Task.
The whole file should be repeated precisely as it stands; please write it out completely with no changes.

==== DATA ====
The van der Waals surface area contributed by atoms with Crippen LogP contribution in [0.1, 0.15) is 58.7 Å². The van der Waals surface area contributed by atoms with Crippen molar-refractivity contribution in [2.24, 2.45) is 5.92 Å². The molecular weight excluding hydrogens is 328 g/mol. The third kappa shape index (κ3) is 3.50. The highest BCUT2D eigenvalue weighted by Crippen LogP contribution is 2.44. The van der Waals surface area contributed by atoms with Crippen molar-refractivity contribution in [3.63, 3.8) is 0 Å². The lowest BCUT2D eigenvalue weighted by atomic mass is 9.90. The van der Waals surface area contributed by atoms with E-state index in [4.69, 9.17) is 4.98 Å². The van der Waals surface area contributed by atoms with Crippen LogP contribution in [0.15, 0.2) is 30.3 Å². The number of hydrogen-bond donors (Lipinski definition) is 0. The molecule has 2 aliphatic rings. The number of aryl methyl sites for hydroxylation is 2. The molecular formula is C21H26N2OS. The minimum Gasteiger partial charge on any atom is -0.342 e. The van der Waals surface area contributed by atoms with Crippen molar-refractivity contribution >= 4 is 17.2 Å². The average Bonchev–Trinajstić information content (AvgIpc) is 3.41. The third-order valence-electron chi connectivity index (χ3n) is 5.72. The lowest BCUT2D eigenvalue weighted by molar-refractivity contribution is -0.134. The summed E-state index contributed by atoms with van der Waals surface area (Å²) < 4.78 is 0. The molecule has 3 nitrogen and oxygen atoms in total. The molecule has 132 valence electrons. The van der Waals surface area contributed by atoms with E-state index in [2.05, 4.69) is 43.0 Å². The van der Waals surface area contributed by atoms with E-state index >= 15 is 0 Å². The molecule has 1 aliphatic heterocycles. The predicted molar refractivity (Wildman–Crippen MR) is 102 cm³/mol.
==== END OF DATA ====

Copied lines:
The van der Waals surface area contributed by atoms with Crippen LogP contribution in [0.1, 0.15) is 58.7 Å². The van der Waals surface area contributed by atoms with Crippen molar-refractivity contribution in [2.24, 2.45) is 5.92 Å². The molecular weight excluding hydrogens is 328 g/mol. The third kappa shape index (κ3) is 3.50. The highest BCUT2D eigenvalue weighted by Crippen LogP contribution is 2.44. The van der Waals surface area contributed by atoms with Crippen molar-refractivity contribution in [3.63, 3.8) is 0 Å². The lowest BCUT2D eigenvalue weighted by atomic mass is 9.90. The van der Waals surface area contributed by atoms with E-state index in [4.69, 9.17) is 4.98 Å². The van der Waals surface area contributed by atoms with Crippen LogP contribution in [0.15, 0.2) is 30.3 Å². The number of hydrogen-bond donors (Lipinski definition) is 0. The molecule has 2 aliphatic rings. The number of aryl methyl sites for hydroxylation is 2. The molecular formula is C21H26N2OS. The minimum Gasteiger partial charge on any atom is -0.342 e. The van der Waals surface area contributed by atoms with Crippen molar-refractivity contribution >= 4 is 17.2 Å². The average Bonchev–Trinajstić information content (AvgIpc) is 3.41. The third-order valence-electron chi connectivity index (χ3n) is 5.72. The lowest BCUT2D eigenvalue weighted by molar-refractivity contribution is -0.134. The summed E-state index contributed by atoms with van der Waals surface area (Å²) < 4.78 is 0. The molecule has 3 nitrogen and oxygen atoms in total. The molecule has 132 valence electrons. The van der Waals surface area contributed by atoms with E-state index in [2.05, 4.69) is 43.0 Å². The van der Waals surface area contributed by atoms with E-state index >= 15 is 0 Å². The molecule has 1 aliphatic heterocycles. The predicted molar refractivity (Wildman–Crippen MR) is 102 cm³/mol.